Gaye Tapp (who also writes the blog Little Augury) picked a bedroom by Nancy Lancaster  because it is so quirky and truly reflects the person who inhabits it, and the idea of finding a room you can call your own.  She believes that everyone is looking for "a room of one's own."

Charlotte Moss picked Monticello as one of her inspirations, also citing University of Virginia, both of which were designed by Thomas Jefferson.  She noted that Jefferson was a gardener and she will never forget the first time she saw the serpentine brick walls of the gardens at University of Virginia and smelled the boxwood.  Jefferson's architectural and gardening achievements demonstrated great attention to detail, which is one of the hallmarks of Charlotte Moss' design style. 

Suzanne Kastler chose the restaurant at the Ritz Hotel in Paris as one of her favorites.  She showed us a photo of this space which features a tree in the middle of the room.  She borrowed that concept and used it in the barn at Blackberry Farm in Tennessee.  Travel is one of the most important sources of inspiration for all of these designers, and they incorporate ideas from their travels into the homes they design.  I also loved Suzanne's philosophy of decorating:  "A room should be collected not decorated."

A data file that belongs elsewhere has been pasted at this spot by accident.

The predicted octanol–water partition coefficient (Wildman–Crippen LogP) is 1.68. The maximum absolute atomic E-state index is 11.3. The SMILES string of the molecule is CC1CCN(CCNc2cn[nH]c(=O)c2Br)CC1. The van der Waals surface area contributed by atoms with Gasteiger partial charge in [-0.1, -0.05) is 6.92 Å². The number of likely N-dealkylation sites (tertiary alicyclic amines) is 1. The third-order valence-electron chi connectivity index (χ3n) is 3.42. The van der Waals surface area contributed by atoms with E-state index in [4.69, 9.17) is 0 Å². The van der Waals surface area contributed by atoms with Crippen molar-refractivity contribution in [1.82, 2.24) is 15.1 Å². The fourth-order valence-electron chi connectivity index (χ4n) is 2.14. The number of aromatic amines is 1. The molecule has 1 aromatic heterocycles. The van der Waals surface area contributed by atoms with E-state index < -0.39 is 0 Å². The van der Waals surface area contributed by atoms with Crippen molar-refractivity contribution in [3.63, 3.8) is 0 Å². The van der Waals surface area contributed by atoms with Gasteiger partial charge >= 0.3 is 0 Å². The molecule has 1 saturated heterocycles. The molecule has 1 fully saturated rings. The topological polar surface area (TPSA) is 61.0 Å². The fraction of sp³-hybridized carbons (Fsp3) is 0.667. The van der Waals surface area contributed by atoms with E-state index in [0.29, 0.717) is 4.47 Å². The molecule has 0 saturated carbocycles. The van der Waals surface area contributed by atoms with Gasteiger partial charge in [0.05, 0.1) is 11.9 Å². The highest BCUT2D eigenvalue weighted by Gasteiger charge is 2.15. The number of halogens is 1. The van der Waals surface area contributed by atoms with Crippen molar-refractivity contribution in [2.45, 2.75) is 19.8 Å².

They also talked about the people who have provided inspiration for their design style as well as inspiration for their lives.  The list was far-reaching --

David Netto talked about his godfather Alan Campbell, who was a fabric designer and provided artistic influence.  He also cited Gregory Peck for his sartorial elegance and moral integrity and the diarist James Boswell for his zest for life.

Gaye Tapp cited Virginia Woolf and her concept of creating a "room of one's own" as a huge influence.  Gaye reads a lot and is a student of cultural and literary history and finds her inspiration in books.  If you read her blog you will know what I mean, there is the spirit of the scholar about it.

Charlotte Moss is inspired by Bill Blass, a great raconteur and Diana Vreeland whose ferocity of spirit lends itself to great style.  She talked about the importance of books in a house and how they add such an important dimension to every room.

Suzanne Kastler has found inspiration in her parents who taught her to never lose her spirit no matter how tough things become.  She also admires the designer John Saladino who makes history fresh in his interior designs. 
It all comes down to inspiration and being receptive to it.  These designers recommended relaxing, carving out some time for yourself, loving life, not having an agenda and just going out and letting the inspiration come to you.  They all believe in the intangibles of home design:  a feeling of joy, atmosphere, patina, and a home that feels well-loved and lived in. These are the intangibles that add up to a beautiful home and these are the ideas we took home with us.